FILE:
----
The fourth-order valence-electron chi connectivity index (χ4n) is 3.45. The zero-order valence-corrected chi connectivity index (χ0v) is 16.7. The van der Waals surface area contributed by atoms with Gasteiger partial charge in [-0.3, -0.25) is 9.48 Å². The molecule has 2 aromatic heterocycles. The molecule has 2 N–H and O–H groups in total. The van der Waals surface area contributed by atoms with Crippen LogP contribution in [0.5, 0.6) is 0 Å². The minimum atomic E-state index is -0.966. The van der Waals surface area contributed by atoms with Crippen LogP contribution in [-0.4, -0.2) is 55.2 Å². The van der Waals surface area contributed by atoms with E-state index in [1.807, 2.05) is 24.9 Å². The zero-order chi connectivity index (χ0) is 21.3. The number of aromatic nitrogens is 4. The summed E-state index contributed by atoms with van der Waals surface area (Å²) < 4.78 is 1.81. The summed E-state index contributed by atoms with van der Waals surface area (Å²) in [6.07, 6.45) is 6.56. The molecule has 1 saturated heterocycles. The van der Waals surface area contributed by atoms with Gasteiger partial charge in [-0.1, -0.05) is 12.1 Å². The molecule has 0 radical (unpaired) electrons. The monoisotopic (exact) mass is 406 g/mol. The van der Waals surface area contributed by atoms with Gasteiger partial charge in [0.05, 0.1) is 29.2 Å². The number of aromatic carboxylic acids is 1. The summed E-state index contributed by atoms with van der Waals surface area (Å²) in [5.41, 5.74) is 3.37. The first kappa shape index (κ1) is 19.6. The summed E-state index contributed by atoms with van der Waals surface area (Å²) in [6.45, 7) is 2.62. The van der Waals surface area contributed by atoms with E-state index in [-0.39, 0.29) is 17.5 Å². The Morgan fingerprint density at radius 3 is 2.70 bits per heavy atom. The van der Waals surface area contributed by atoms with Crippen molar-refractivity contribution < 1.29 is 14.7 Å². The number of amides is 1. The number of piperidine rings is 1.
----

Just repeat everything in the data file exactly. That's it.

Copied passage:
The fourth-order valence-electron chi connectivity index (χ4n) is 3.45. The zero-order valence-corrected chi connectivity index (χ0v) is 16.7. The van der Waals surface area contributed by atoms with Gasteiger partial charge in [-0.3, -0.25) is 9.48 Å². The molecule has 2 aromatic heterocycles. The molecule has 2 N–H and O–H groups in total. The van der Waals surface area contributed by atoms with Crippen LogP contribution in [0.5, 0.6) is 0 Å². The minimum atomic E-state index is -0.966. The van der Waals surface area contributed by atoms with Crippen LogP contribution in [-0.4, -0.2) is 55.2 Å². The van der Waals surface area contributed by atoms with E-state index in [1.807, 2.05) is 24.9 Å². The zero-order chi connectivity index (χ0) is 21.3. The number of aromatic nitrogens is 4. The summed E-state index contributed by atoms with van der Waals surface area (Å²) < 4.78 is 1.81. The summed E-state index contributed by atoms with van der Waals surface area (Å²) in [6.07, 6.45) is 6.56. The molecule has 1 saturated heterocycles. The van der Waals surface area contributed by atoms with Gasteiger partial charge in [-0.1, -0.05) is 12.1 Å². The molecule has 0 radical (unpaired) electrons. The monoisotopic (exact) mass is 406 g/mol. The van der Waals surface area contributed by atoms with Gasteiger partial charge in [0.05, 0.1) is 29.2 Å². The number of aromatic carboxylic acids is 1. The summed E-state index contributed by atoms with van der Waals surface area (Å²) in [5.41, 5.74) is 3.37. The first kappa shape index (κ1) is 19.6. The summed E-state index contributed by atoms with van der Waals surface area (Å²) in [6.45, 7) is 2.62. The van der Waals surface area contributed by atoms with E-state index in [-0.39, 0.29) is 17.5 Å². The Morgan fingerprint density at radius 3 is 2.70 bits per heavy atom. The van der Waals surface area contributed by atoms with Crippen molar-refractivity contribution < 1.29 is 14.7 Å². The number of amides is 1. The number of piperidine rings is 1.